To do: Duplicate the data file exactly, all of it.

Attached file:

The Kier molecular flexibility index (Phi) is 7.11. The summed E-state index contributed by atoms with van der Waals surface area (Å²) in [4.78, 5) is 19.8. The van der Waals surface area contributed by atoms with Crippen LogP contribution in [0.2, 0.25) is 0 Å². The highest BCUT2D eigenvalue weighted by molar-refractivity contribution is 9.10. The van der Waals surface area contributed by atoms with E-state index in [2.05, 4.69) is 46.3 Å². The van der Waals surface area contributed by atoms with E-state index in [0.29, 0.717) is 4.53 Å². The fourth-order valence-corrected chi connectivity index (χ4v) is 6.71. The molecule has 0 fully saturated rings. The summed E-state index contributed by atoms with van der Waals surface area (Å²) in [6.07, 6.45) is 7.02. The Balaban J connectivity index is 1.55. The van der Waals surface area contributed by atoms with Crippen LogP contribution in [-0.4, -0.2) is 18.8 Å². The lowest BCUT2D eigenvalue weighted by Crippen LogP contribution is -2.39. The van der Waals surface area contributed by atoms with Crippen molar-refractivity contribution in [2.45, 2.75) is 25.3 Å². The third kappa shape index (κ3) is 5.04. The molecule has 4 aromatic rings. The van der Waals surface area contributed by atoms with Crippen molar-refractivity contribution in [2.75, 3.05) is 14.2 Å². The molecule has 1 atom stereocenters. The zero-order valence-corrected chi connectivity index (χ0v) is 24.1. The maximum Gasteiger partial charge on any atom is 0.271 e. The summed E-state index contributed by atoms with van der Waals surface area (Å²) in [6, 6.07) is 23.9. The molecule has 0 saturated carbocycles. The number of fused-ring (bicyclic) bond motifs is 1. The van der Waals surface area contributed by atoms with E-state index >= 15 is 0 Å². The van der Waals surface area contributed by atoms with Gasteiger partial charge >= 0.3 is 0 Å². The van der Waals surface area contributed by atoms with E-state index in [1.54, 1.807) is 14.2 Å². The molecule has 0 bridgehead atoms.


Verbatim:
The Kier molecular flexibility index (Phi) is 7.11. The summed E-state index contributed by atoms with van der Waals surface area (Å²) in [4.78, 5) is 19.8. The van der Waals surface area contributed by atoms with Crippen LogP contribution in [0.2, 0.25) is 0 Å². The highest BCUT2D eigenvalue weighted by molar-refractivity contribution is 9.10. The van der Waals surface area contributed by atoms with E-state index in [2.05, 4.69) is 46.3 Å². The van der Waals surface area contributed by atoms with E-state index in [0.29, 0.717) is 4.53 Å². The fourth-order valence-corrected chi connectivity index (χ4v) is 6.71. The molecule has 0 fully saturated rings. The summed E-state index contributed by atoms with van der Waals surface area (Å²) in [6.07, 6.45) is 7.02. The Balaban J connectivity index is 1.55. The van der Waals surface area contributed by atoms with Crippen LogP contribution in [-0.4, -0.2) is 18.8 Å². The lowest BCUT2D eigenvalue weighted by Crippen LogP contribution is -2.39. The van der Waals surface area contributed by atoms with Crippen molar-refractivity contribution in [2.45, 2.75) is 25.3 Å². The third kappa shape index (κ3) is 5.04. The molecule has 4 aromatic rings. The van der Waals surface area contributed by atoms with Crippen molar-refractivity contribution in [2.75, 3.05) is 14.2 Å². The molecule has 1 atom stereocenters. The zero-order valence-corrected chi connectivity index (χ0v) is 24.1. The maximum Gasteiger partial charge on any atom is 0.271 e. The summed E-state index contributed by atoms with van der Waals surface area (Å²) in [6, 6.07) is 23.9. The molecule has 0 saturated carbocycles. The number of fused-ring (bicyclic) bond motifs is 1. The van der Waals surface area contributed by atoms with E-state index >= 15 is 0 Å². The van der Waals surface area contributed by atoms with Gasteiger partial charge >= 0.3 is 0 Å². The van der Waals surface area contributed by atoms with E-state index in [1.54, 1.807) is 14.2 Å². The molecule has 0 bridgehead atoms.